The Empire Outdoors section features articles on local hiking, giving updates on trails that have evolved to provide views of bears and birds. Fishing also receives its due. The on-line version also has a “Best of” section, allowing readers to go back several years to find out about the best skiing in the area, local shooting ranges, and even Ultimate Frisbee.

I will be the first to admit that some of these read more like human interest stories, or even novelty articles on a local curiosity. But this is the crux of the fringes: they are interested in things the centers and even other fringes are not. Events that look bizarre or boring to people in media centers are actually exciting and time honored by people in the fringes.

And fringe media should respect that. In an area like Juneau, where the weather and outdoors dominates their surroundings, it is perfectly sensible that hiking, Nordic skiing and shooting would emerge as favorite local sports. I am thrilled that the Empire respects local tastes and provides sports media that honors that.

That point is driven home even more in the next two sections. Just coming off the Olympics, I think most readers will be flexible when it comes to definitions of sports. Riflery might not look so strange after the biathlon. But how many papers out there cover sports that aren’t even played by legitimate or student athletes? How many papers are so concerned with covering local sports that they cover the amateur adult leagues in the area?

My bet: none. Or close to none. But you know who does? That’s right – the Empire and the good sports fans of Juneau.

The Empire gives some decent coverage to the Juneau Sports Association’s adult softball league. They have complete rankings for all men’s, women’s and coed teams. The league, not surprisingly, is a summer league, so only the schedules and rankings for the last week are available, but I’m curious to see what the coverage is like in the middle of the season. I bet it’s pretty good.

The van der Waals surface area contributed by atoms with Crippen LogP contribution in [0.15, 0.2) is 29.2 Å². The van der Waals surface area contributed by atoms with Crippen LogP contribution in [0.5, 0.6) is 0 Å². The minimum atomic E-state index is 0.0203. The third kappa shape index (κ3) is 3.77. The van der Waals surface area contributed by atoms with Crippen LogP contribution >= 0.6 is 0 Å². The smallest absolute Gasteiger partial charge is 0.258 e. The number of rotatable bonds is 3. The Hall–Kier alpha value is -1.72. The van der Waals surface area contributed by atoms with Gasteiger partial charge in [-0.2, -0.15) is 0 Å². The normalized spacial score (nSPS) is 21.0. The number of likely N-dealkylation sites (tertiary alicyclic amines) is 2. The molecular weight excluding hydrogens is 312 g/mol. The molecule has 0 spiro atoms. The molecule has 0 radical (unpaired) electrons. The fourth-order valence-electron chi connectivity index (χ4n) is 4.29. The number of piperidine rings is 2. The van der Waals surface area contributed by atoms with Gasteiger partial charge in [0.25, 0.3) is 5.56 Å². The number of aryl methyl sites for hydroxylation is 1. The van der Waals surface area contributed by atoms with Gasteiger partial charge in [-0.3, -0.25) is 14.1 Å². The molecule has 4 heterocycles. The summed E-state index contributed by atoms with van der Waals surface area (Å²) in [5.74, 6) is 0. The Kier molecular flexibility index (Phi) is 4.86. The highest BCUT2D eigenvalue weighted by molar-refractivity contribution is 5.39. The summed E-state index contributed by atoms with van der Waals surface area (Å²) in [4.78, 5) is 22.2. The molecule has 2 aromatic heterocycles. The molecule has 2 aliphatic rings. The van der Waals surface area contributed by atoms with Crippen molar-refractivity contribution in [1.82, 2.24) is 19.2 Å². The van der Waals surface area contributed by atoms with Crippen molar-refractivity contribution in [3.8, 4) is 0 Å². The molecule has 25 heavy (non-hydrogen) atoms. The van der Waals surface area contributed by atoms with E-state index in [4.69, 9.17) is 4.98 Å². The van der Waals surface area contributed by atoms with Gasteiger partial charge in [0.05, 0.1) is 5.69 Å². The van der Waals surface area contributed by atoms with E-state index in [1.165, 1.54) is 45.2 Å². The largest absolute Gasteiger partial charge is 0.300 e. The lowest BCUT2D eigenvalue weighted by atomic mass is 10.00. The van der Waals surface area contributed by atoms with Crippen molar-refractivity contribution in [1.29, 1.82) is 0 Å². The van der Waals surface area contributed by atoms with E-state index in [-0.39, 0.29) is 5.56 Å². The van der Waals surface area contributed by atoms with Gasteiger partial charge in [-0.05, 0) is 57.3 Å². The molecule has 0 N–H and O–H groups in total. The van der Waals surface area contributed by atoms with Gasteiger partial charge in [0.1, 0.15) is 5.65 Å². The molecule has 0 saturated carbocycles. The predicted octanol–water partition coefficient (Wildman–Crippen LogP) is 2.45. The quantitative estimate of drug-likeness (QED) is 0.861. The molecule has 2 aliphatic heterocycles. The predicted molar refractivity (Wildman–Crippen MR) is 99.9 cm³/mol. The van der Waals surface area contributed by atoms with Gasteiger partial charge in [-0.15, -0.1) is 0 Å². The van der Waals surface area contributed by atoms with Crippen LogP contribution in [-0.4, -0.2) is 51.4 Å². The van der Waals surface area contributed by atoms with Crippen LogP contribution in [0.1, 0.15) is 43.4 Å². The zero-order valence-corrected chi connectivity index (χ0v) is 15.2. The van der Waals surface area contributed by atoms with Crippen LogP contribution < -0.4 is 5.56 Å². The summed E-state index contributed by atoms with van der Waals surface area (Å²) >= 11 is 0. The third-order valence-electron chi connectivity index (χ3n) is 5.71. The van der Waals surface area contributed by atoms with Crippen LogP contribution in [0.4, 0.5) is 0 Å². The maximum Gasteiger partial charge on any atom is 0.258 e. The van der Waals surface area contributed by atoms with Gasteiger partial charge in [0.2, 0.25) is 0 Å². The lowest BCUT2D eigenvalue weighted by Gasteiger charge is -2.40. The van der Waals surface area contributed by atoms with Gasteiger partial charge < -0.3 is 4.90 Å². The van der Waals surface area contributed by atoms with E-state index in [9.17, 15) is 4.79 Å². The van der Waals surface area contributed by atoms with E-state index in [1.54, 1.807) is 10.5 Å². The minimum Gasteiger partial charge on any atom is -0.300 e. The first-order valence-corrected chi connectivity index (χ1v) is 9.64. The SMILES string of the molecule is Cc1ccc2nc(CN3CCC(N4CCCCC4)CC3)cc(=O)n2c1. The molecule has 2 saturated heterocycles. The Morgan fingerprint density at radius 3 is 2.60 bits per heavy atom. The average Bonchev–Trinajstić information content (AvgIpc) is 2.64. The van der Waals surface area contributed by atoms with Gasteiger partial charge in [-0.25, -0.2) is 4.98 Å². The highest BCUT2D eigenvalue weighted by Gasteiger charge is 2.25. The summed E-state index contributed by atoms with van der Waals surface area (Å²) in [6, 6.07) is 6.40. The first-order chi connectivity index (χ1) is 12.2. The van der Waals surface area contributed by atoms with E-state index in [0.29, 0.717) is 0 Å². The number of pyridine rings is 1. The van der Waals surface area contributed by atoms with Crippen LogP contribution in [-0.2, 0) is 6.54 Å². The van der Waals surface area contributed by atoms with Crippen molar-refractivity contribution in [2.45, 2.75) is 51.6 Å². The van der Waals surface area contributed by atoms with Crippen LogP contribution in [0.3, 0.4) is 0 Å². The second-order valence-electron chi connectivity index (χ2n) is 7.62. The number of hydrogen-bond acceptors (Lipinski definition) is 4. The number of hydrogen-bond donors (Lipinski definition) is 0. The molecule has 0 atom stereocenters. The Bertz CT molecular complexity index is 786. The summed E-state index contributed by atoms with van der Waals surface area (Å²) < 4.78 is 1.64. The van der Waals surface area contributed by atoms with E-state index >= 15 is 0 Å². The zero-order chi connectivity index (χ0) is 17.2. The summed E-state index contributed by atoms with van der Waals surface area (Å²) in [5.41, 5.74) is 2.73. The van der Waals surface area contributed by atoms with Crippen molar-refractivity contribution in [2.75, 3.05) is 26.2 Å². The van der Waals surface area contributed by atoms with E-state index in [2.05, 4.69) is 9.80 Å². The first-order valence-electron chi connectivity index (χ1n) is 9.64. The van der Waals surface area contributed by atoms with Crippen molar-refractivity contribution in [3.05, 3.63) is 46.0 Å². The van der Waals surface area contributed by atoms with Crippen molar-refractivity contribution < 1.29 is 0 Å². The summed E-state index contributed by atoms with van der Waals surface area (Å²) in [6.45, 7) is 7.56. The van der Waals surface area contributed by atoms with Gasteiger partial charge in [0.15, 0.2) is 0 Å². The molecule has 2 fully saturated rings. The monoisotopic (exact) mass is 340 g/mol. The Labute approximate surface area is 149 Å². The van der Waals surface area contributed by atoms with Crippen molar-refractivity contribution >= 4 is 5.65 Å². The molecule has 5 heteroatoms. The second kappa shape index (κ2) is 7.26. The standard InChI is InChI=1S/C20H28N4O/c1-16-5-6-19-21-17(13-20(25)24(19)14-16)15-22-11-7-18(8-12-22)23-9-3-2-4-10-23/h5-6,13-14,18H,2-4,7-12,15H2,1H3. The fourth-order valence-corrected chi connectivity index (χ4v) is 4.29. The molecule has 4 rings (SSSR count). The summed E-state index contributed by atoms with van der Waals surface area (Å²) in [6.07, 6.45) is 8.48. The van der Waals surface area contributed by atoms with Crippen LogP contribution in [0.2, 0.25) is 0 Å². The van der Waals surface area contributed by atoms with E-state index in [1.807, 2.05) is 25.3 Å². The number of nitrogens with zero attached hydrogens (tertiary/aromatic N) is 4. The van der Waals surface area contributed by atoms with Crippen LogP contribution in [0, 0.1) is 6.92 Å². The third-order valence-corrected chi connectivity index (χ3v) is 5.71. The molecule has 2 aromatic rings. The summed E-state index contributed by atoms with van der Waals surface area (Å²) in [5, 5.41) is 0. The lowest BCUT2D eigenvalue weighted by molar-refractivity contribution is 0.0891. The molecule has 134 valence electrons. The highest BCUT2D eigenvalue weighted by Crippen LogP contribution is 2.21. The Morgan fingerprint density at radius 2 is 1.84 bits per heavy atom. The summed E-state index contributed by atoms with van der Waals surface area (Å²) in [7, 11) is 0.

The coverage of the Gold Medal adult basketball tournament is even more impressive. It will begin again later this month, but the Empire has records and columns on its website going back to 2000. Why so much coverage? Because it’s a local sports institution that goes back 55 years, with several generations of players, many of them interconnected through rivalries and families. And the coverage shows how serious this is.

Want to read about the emerging dynasty of Huna Totem in division C? It’s here. Or about how Hydaburg ended its division B title drought? That’s here too. The Empire and Juneau sports fans take this tournament and its coverage incredibly seriously. I can’t stress this enough. I know people for whom their first child is less serious.

Which is what’s great about the Empire’s coverage of Juneau sports. This is a town that knows it’s in the fringes; certainly geography has reinforced that. Juneau has it’s own sports, it’s own traditions and it wants to read about those. The Empire provides that.

You know what I like the most about the Empire’s sports section? Take one more look at it. What’s missing? Major, professional sports. The paper almost flagrantly disregards them. It has a full sports section with lots of coverage, and yet no professional sports. Considering the depth and variety of its sports coverage, that’s very impressive.

If I had an annual award for the best local sports coverage (which isn’t that bad an idea), the Empire would be the clear front runner. It is the purest example I’ve found of sports media accepting and embracing its role in the fringes.